Dan Patrick’s former employee shows the danger in stereotyping immigrants


The Associated Press

Republican Texas lieutenant governor candidate Sen. Dan Patrick speaks during a debate at KERA studios in Dallas, Monday, Jan. 27, 2014. 

Noah M. Horwitz

In the early 1980s, an undocumented immigrant named Mike Andrade began working at a Houston sports bar owned by local businessman Dan Patrick. Andrade said his new boss was kind and understanding regarding his legal status, and even offered to assist him in applying for permanent residency. After Andrade’s mother fell ill, Andrade said Patrick offered to smuggle him home and back for a visit.

Roughly three decades later, a lot has changed. The owner of that bar has become a member of the state Senate and is a leading candidate in the Republican primary for lieutenant governor. Arguably one of the most conservative politicians in the state, Patrick has employed viciously anti-immigrant tactics throughout his campaign. In both campaign commercials and the televised debate for the lieutenant governor candidates, he has not been shy about using the incendiary term “invasion” to describe migration from Latin America into this state.

However, Patrick is not the only individual whose last three decades should be scrutinized. What happened to Andrade, the undocumented immigrant working in Patrick’s bar? Andrade, who has now lived here for 34 years, became a naturalized citizen in the early 1990s. Shortly thereafter, he got married and had five children, the oldest of whom valiantly serves his country in the U.S. military. The rest of the Andrades live in a house in the suburbs of Houston. Perhaps it is just me, but that sounds a lot like the American dream, and it sounds like Andrade has become a model citizen.

On the campaign trail, politicians like Patrick and his opponents — such as Agriculture Commissioner Todd Staples — like to bemoan the entrance of these undocumented immigrants, warning they could bring about the end of life as we know it in Texas.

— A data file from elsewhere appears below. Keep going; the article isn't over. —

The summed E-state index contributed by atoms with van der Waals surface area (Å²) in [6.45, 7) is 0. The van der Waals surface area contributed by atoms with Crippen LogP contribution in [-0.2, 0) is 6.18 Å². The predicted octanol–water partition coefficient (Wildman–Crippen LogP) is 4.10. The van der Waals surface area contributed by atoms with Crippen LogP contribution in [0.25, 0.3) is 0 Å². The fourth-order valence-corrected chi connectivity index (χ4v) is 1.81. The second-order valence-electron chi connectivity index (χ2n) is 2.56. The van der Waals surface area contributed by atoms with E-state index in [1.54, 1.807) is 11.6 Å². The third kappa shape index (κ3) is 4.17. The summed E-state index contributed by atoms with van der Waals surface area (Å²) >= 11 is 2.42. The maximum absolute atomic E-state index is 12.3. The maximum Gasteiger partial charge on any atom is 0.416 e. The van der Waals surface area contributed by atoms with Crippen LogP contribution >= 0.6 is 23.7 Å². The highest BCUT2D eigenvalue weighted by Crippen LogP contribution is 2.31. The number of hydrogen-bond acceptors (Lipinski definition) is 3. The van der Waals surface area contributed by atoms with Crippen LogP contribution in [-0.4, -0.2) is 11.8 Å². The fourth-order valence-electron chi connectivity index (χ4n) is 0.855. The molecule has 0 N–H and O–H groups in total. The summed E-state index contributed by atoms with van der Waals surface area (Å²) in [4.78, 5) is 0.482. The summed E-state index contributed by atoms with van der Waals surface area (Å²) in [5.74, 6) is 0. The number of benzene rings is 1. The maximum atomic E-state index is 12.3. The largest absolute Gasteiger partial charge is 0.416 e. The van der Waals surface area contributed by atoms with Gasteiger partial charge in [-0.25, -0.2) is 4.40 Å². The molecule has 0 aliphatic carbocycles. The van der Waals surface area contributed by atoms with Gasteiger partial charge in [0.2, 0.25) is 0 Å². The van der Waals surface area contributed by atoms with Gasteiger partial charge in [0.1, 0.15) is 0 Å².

“[Undocumented immigrants] threaten your family,” Patrick said at a recent candidates’ forum. “They threaten your life. They threaten your business. They threaten our state.”

Staples, for his part, wasted no time in criticizing Patrick for the perceived discrepancy. 

“Dan Patrick hired four illegal immigrants to work at his bars,” said a recent campaign commercial for Staples. “[He] even sent a letter supporting one of his illegal workers’ request for amnesty.” 

The other candidates running against Patrick, incumbent Lt. Gov. David Dewhurst and Land Commissioner Jerry Patterson, have similarly piled on the scorn.

“I guess [Patrick] was for amnesty before he was against it,” Patterson said. “The irony is Patrick has accused the rest of us of being soft on immigration, even for amnesty. … Hypocrisy, thy name is Dan Patrick.” 

But amid the entire clamor over how much of a betrayal this evident flash of humanity has been, perhaps it is more important to note what happened after the immigrant in question was granted amnesty. Specifically, how it has affected the country and state we all live in. Politicians such as Patrick like to say that giving amnesty to undocumented immigrants rewards their unlawful decisions, inevitably leading to more unlawful decisions on their part.

However, to my knowledge, Andrade has not lived a nefarious life of crime in the 25 years since he was granted amnesty by the Immigration Reform and Control Act of 1986, signed, of all people, by former President Ronald Reagan, a godlike hero of the modern-day Republican Party. Indeed, he has put down roots in the community, gotten married and provided for his children. Now, one of his children is giving back to his country in the ultimate way, by defending it against enemies.

Andrade, legal or not when first migration occurred, is a success story for immigrants all across this country. And knowingly or not, Patrick helped this success story by recognizing a young man’s humanity and potential to this state.

It is remarkably easy to paint immigration policy and rhetoric with a broad brush, mercilessly criticizing those who yearn for a better life in this country. But when one examines the life stories of those like Andrade, the narrative becomes more complicated. Patrick, and all those who may vote for him, need to remember that.

Horwitz is a government junior from Houston. Follow Horwitz on Twitter @NmHorwitz.